Second, the lowering numbers in these reports are exclusively centered around the luxury market – the sleek glass towers popping up in downtown Brooklyn, LIC, and parts of Manhattan.  Although it is a heavily capitalized and flashy segment of the market (and represents virtually all of the new-build data in the city) it still represents a small fraction of rental transactions overall.

Undoubtedly this market is softening and will continue to. The sheer volume of new inventory (either currently on the market or coming soon) was bound to impact prices in this segment.  It’s the closest the city has to an honest-to-God rational supply and demand relationship. There are simply too many units and not enough renters at these current price points.

But does that signal some crash on the horizon as some people in the media are wondering? No.  During the last housing crash in 2008, thousands of finance jobs were lost in the city, which caused a considerable rippled effect across much of the rental market. That level of economic upheaval hasn’t happened and doesn’t seem likely in the immediate future (not to say there isn’t risk of a slowdown of course.)

But even in 2007-2009 a lot of the housing market remained largely unaffected.  A longer look at the data shows that some rents at the upper-end of the market hit a bump during this period while the rest of the market continued to climb after a brief slowdown. Much as we’re seeing right now, the asset market fluctuates as any market is supposed to in relation to the rest of the economy.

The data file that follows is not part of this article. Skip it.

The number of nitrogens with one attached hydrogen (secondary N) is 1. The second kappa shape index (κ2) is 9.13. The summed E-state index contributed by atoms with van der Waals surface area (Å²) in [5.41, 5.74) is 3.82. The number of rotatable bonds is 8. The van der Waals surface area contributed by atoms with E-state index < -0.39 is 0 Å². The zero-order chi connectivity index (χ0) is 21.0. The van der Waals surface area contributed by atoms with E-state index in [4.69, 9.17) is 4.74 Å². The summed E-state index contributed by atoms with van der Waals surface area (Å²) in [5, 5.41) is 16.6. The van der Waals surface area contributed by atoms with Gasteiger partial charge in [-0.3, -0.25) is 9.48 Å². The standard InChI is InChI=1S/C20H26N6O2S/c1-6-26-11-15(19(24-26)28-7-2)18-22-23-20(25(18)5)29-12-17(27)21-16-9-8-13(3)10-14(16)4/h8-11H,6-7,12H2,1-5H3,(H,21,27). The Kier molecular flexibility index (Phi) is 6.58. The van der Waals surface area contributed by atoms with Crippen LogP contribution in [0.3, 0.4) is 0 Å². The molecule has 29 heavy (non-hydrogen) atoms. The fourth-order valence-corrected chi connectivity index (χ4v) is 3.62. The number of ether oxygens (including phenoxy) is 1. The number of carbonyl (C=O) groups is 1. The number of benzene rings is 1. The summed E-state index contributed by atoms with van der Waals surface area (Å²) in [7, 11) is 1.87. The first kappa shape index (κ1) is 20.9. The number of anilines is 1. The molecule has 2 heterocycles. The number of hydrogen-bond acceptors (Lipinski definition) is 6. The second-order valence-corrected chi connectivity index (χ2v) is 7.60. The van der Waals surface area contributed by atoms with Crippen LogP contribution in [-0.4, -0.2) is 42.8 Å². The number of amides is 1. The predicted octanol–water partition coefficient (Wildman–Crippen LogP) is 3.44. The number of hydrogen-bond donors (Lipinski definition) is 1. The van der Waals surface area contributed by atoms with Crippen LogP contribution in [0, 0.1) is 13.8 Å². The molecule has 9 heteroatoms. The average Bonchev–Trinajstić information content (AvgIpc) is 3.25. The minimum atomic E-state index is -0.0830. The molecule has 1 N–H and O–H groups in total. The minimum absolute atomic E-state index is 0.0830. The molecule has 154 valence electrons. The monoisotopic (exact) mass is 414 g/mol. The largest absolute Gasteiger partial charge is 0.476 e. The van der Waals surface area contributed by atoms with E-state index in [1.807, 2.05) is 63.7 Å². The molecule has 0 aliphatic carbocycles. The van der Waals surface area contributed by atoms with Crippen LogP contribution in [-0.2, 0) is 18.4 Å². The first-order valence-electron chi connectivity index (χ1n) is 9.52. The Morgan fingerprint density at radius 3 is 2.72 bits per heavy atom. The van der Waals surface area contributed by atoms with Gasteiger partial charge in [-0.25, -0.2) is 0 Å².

However, the shelter market hasn’t responded that way and remains under considerable, sustained pressure.  Even if prices continue to dip on the high end of the market, that won’t help most renters in the shelter market for three reasons.

First, even a dramatic short-term fluctuation won’t change the fact that those rents are still too high for most New Yorkers and will only go up considerably at some point in the future. Maybe a few types of young professionals will get a good deal on in new building right now (more power to you), but most renters aren’t in a position to capitalize on the softening.

Second, the type of housing flooding this market isn’t what most renters need in New York. The one-to-two bedroom lifestyle buildings packed with rooftop patios and gyms aren’t designed for families, older residents, working class immigrants, or most types of younger students/artists. 

Third, they (mostly) aren’t located in areas that make practical sense for many renters. Much of these developments are in areas rezoned by Mayor Bloomberg that were formally industrial centers that don’t have the typical infrastructure necessary for residential life – whether its readily accessible transit, schools and churches, or even simple bodegas.  That infrastructure might fill in eventually, but it doesn’t exist yet.

The affordable housing crisis is a national scandal. It exposes how poorly our institutions and policies have adapted to a connected, globalized economy.  Holding our leaders in the public and private sector accountable for these failures and finding new solutions to solve them should be what our media focuses on.  As 2016 has shown, our media is just as flat-footed as anything else.